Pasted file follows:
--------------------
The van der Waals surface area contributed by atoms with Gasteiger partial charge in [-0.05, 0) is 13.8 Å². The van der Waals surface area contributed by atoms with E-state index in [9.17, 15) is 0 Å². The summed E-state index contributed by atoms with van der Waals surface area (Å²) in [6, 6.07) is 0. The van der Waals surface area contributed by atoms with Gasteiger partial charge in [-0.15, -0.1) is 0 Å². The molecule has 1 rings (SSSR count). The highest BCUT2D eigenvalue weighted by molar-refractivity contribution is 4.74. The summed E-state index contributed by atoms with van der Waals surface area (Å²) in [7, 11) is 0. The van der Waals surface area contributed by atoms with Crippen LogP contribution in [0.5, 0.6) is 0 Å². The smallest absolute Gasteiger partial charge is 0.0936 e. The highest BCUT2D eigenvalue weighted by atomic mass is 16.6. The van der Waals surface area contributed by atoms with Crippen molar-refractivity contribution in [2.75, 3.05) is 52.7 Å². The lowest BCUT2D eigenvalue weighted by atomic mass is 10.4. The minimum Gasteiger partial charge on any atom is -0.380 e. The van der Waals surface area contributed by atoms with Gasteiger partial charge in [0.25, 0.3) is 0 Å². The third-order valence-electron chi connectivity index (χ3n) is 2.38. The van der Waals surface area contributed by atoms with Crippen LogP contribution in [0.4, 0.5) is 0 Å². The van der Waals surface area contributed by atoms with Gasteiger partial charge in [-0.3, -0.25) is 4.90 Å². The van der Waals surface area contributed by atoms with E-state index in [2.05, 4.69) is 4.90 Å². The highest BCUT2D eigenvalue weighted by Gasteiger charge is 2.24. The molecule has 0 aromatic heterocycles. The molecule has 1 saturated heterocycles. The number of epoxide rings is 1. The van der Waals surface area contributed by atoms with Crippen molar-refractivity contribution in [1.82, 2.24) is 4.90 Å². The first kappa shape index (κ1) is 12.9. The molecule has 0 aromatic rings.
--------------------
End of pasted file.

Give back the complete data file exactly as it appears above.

The van der Waals surface area contributed by atoms with Gasteiger partial charge in [-0.05, 0) is 13.8 Å². The van der Waals surface area contributed by atoms with E-state index in [9.17, 15) is 0 Å². The summed E-state index contributed by atoms with van der Waals surface area (Å²) in [6, 6.07) is 0. The van der Waals surface area contributed by atoms with Gasteiger partial charge in [-0.15, -0.1) is 0 Å². The molecule has 1 rings (SSSR count). The highest BCUT2D eigenvalue weighted by molar-refractivity contribution is 4.74. The summed E-state index contributed by atoms with van der Waals surface area (Å²) in [7, 11) is 0. The van der Waals surface area contributed by atoms with Crippen LogP contribution in [0.5, 0.6) is 0 Å². The smallest absolute Gasteiger partial charge is 0.0936 e. The highest BCUT2D eigenvalue weighted by atomic mass is 16.6. The van der Waals surface area contributed by atoms with Crippen molar-refractivity contribution in [2.75, 3.05) is 52.7 Å². The lowest BCUT2D eigenvalue weighted by atomic mass is 10.4. The minimum Gasteiger partial charge on any atom is -0.380 e. The van der Waals surface area contributed by atoms with Gasteiger partial charge in [0.25, 0.3) is 0 Å². The third-order valence-electron chi connectivity index (χ3n) is 2.38. The van der Waals surface area contributed by atoms with Crippen LogP contribution in [0.4, 0.5) is 0 Å². The van der Waals surface area contributed by atoms with Gasteiger partial charge in [-0.3, -0.25) is 4.90 Å². The van der Waals surface area contributed by atoms with E-state index in [2.05, 4.69) is 4.90 Å². The highest BCUT2D eigenvalue weighted by Gasteiger charge is 2.24. The molecule has 0 aromatic heterocycles. The molecule has 1 saturated heterocycles. The number of epoxide rings is 1. The van der Waals surface area contributed by atoms with Crippen molar-refractivity contribution in [1.82, 2.24) is 4.90 Å². The first kappa shape index (κ1) is 12.9. The molecule has 0 aromatic rings.